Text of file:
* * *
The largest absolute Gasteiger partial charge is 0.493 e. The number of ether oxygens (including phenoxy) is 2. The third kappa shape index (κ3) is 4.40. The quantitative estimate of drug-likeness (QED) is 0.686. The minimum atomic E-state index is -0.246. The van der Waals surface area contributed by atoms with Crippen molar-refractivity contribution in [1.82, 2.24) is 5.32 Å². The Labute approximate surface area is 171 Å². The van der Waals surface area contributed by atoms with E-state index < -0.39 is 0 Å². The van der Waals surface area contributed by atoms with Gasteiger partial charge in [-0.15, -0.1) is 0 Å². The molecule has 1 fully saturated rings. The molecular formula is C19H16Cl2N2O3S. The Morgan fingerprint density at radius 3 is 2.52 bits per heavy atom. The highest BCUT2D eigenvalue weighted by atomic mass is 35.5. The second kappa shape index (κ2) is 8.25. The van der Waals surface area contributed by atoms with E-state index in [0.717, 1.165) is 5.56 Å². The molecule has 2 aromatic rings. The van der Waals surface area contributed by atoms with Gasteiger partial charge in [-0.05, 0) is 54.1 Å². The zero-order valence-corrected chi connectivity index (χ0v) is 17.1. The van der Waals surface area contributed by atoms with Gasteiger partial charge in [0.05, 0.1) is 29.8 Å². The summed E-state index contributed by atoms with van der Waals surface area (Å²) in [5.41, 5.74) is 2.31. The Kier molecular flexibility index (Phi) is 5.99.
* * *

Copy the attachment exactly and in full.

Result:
The largest absolute Gasteiger partial charge is 0.493 e. The number of ether oxygens (including phenoxy) is 2. The third kappa shape index (κ3) is 4.40. The quantitative estimate of drug-likeness (QED) is 0.686. The minimum atomic E-state index is -0.246. The van der Waals surface area contributed by atoms with Crippen molar-refractivity contribution in [1.82, 2.24) is 5.32 Å². The Labute approximate surface area is 171 Å². The van der Waals surface area contributed by atoms with E-state index < -0.39 is 0 Å². The van der Waals surface area contributed by atoms with Gasteiger partial charge in [-0.15, -0.1) is 0 Å². The molecule has 1 fully saturated rings. The molecular formula is C19H16Cl2N2O3S. The Morgan fingerprint density at radius 3 is 2.52 bits per heavy atom. The highest BCUT2D eigenvalue weighted by atomic mass is 35.5. The second kappa shape index (κ2) is 8.25. The van der Waals surface area contributed by atoms with E-state index in [0.717, 1.165) is 5.56 Å². The molecule has 2 aromatic rings. The van der Waals surface area contributed by atoms with Gasteiger partial charge in [-0.05, 0) is 54.1 Å². The zero-order valence-corrected chi connectivity index (χ0v) is 17.1. The van der Waals surface area contributed by atoms with Gasteiger partial charge in [0.05, 0.1) is 29.8 Å². The summed E-state index contributed by atoms with van der Waals surface area (Å²) in [5.41, 5.74) is 2.31. The Kier molecular flexibility index (Phi) is 5.99.